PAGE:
A couple of weeks ago I had journalist, Tara Haelle on the Outbreak News This Week Radio Show to talk about her recent piece in Forbes, Measles Outbreak in Dollars and Cents: It Costs Taxpayers Bigtime, where she went over the very high expense of a measles outbreak.
On Wednesday, we see another example of the burden on the taxpayer when it comes to this most highly contagious virus.
The State of Utah declared the measles outbreak over yesterday. Health officials say the outbreak infected three residents and exposed hundreds more. It was linked to the Disneyland outbreak.
The Utah Department of Health (UDOH) made more than 1,600 phone calls to the 117 individuals who were placed in voluntary quarantine. These individuals were monitored for symptoms of disease on a daily basis throughout their 21-day quarantine. The Utah Public Health Laboratory (UPHL) conducted 29 laboratory tests and sent two samples to the Centers for Disease Control and Prevention (CDC) for confirmatory testing. Utah County Health Department administered 586 doses of the measles, mumps, rubella (MMR) vaccine in January alone, and logged more than 600 staff hours (UCHD typically gives about 100 MMR vaccinations a month). In addition, public health partnered with the Utah Poison Control Center, which triaged nearly 300 phone calls from the public.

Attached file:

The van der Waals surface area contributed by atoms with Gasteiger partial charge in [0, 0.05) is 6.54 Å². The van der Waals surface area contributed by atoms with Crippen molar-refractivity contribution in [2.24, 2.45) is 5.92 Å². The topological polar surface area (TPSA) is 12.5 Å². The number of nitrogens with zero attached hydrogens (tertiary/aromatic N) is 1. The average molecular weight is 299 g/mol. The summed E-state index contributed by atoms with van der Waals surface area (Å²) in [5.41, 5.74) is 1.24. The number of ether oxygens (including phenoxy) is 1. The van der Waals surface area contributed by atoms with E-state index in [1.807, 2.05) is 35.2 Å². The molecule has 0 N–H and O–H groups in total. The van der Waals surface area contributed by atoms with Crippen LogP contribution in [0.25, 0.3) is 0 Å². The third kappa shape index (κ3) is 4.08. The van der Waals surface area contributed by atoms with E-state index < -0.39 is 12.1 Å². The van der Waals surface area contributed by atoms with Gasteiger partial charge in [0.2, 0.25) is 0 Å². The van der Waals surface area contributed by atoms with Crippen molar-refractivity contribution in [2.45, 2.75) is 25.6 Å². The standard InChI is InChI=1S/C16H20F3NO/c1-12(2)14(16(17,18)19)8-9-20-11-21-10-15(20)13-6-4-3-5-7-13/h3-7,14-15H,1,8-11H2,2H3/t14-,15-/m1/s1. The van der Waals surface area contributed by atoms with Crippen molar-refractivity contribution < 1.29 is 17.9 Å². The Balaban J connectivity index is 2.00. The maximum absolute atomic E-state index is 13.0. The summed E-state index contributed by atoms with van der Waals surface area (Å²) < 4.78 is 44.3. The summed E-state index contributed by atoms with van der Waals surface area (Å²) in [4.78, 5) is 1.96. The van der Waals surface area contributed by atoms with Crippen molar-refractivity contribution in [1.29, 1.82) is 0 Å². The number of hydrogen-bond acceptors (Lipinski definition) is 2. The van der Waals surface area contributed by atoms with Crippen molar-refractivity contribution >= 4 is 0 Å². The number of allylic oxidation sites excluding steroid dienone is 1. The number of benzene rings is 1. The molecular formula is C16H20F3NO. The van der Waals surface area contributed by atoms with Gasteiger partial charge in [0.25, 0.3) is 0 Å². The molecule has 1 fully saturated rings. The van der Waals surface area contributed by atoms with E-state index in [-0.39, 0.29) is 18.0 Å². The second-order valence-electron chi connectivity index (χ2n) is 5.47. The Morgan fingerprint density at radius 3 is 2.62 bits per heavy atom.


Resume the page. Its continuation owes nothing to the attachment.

Public health’s direct cost for the measles outbreak response was approximately $115,000. Those costs include such items as public health staff hours: approximately 90 employees spent nearly 3,000 hours working the outbreak, including administering vaccines and immunoglobulin and laboratory testing. The estimate does not include other indirect costs such as public education and awareness, provider consultation conducted by local health departments, or any private health care associated costs. These costs are difficult to determine, but would certainly increase the overall cost of responding to the outbreak.